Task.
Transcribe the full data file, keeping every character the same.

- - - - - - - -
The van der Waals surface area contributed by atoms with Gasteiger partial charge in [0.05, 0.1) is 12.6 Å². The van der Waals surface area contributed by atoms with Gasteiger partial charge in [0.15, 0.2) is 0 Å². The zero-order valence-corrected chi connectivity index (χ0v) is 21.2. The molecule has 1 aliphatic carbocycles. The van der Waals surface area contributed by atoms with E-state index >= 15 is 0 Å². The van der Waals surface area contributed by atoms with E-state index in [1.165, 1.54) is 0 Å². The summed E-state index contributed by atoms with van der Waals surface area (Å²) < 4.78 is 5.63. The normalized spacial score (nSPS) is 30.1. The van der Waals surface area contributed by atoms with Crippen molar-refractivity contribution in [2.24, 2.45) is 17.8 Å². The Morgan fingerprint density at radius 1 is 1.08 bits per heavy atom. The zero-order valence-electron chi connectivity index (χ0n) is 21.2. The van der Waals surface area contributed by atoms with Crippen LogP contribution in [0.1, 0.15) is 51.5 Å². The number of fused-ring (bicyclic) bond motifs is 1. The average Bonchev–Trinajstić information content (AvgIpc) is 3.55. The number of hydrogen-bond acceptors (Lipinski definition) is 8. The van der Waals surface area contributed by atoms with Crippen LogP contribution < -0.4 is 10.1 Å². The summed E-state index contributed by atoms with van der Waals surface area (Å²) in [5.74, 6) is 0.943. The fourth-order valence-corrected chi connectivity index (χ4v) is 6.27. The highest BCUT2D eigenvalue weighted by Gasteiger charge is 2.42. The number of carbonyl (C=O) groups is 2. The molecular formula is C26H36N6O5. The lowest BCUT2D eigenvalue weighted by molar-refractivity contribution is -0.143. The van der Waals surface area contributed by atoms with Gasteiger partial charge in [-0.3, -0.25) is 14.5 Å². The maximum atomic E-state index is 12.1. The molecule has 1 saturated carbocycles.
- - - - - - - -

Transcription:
The van der Waals surface area contributed by atoms with Gasteiger partial charge in [0.05, 0.1) is 12.6 Å². The van der Waals surface area contributed by atoms with Gasteiger partial charge in [0.15, 0.2) is 0 Å². The zero-order valence-corrected chi connectivity index (χ0v) is 21.2. The molecule has 1 aliphatic carbocycles. The van der Waals surface area contributed by atoms with E-state index >= 15 is 0 Å². The van der Waals surface area contributed by atoms with E-state index in [1.165, 1.54) is 0 Å². The summed E-state index contributed by atoms with van der Waals surface area (Å²) < 4.78 is 5.63. The normalized spacial score (nSPS) is 30.1. The van der Waals surface area contributed by atoms with Crippen molar-refractivity contribution in [2.24, 2.45) is 17.8 Å². The Morgan fingerprint density at radius 1 is 1.08 bits per heavy atom. The zero-order valence-electron chi connectivity index (χ0n) is 21.2. The van der Waals surface area contributed by atoms with Crippen LogP contribution in [0.1, 0.15) is 51.5 Å². The number of fused-ring (bicyclic) bond motifs is 1. The average Bonchev–Trinajstić information content (AvgIpc) is 3.55. The number of hydrogen-bond acceptors (Lipinski definition) is 8. The van der Waals surface area contributed by atoms with Crippen LogP contribution < -0.4 is 10.1 Å². The summed E-state index contributed by atoms with van der Waals surface area (Å²) in [5.74, 6) is 0.943. The fourth-order valence-corrected chi connectivity index (χ4v) is 6.27. The highest BCUT2D eigenvalue weighted by Gasteiger charge is 2.42. The number of carbonyl (C=O) groups is 2. The molecular formula is C26H36N6O5. The lowest BCUT2D eigenvalue weighted by molar-refractivity contribution is -0.143. The van der Waals surface area contributed by atoms with Gasteiger partial charge in [-0.3, -0.25) is 14.5 Å². The maximum atomic E-state index is 12.1. The molecule has 1 saturated carbocycles.